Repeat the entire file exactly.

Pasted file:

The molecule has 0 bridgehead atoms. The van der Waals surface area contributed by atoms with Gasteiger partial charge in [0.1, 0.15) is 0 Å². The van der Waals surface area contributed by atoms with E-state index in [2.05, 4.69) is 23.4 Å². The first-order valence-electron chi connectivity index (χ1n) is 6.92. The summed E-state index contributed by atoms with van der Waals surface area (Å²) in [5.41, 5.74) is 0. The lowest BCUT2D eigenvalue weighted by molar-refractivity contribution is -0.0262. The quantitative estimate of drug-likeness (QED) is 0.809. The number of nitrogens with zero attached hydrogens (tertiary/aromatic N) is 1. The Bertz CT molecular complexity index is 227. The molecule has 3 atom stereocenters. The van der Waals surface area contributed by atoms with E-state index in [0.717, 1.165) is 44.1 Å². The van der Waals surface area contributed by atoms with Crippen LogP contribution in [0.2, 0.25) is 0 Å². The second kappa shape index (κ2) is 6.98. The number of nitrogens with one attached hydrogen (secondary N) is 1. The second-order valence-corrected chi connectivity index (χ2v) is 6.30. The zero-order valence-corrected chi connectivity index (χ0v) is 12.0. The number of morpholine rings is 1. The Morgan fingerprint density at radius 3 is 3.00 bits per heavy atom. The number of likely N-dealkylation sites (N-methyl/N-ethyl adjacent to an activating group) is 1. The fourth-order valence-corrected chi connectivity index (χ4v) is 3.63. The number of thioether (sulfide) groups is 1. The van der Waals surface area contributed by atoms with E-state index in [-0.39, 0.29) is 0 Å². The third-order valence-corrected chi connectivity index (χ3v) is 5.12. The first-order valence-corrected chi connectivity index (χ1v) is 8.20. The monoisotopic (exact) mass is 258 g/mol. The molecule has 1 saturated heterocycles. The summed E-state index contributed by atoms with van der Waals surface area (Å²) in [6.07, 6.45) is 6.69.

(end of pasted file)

The molecule has 0 bridgehead atoms. The van der Waals surface area contributed by atoms with Gasteiger partial charge in [0.1, 0.15) is 0 Å². The van der Waals surface area contributed by atoms with E-state index in [2.05, 4.69) is 23.4 Å². The first-order valence-electron chi connectivity index (χ1n) is 6.92. The summed E-state index contributed by atoms with van der Waals surface area (Å²) in [5.41, 5.74) is 0. The lowest BCUT2D eigenvalue weighted by molar-refractivity contribution is -0.0262. The quantitative estimate of drug-likeness (QED) is 0.809. The number of nitrogens with zero attached hydrogens (tertiary/aromatic N) is 1. The Bertz CT molecular complexity index is 227. The molecule has 3 atom stereocenters. The van der Waals surface area contributed by atoms with E-state index in [0.717, 1.165) is 44.1 Å². The van der Waals surface area contributed by atoms with Crippen LogP contribution in [0.2, 0.25) is 0 Å². The second kappa shape index (κ2) is 6.98. The number of nitrogens with one attached hydrogen (secondary N) is 1. The second-order valence-corrected chi connectivity index (χ2v) is 6.30. The zero-order valence-corrected chi connectivity index (χ0v) is 12.0. The number of morpholine rings is 1. The Morgan fingerprint density at radius 3 is 3.00 bits per heavy atom. The number of likely N-dealkylation sites (N-methyl/N-ethyl adjacent to an activating group) is 1. The fourth-order valence-corrected chi connectivity index (χ4v) is 3.63. The number of thioether (sulfide) groups is 1. The van der Waals surface area contributed by atoms with E-state index in [-0.39, 0.29) is 0 Å². The third-order valence-corrected chi connectivity index (χ3v) is 5.12. The first-order valence-corrected chi connectivity index (χ1v) is 8.20. The monoisotopic (exact) mass is 258 g/mol. The molecule has 1 saturated heterocycles. The summed E-state index contributed by atoms with van der Waals surface area (Å²) in [6.07, 6.45) is 6.69.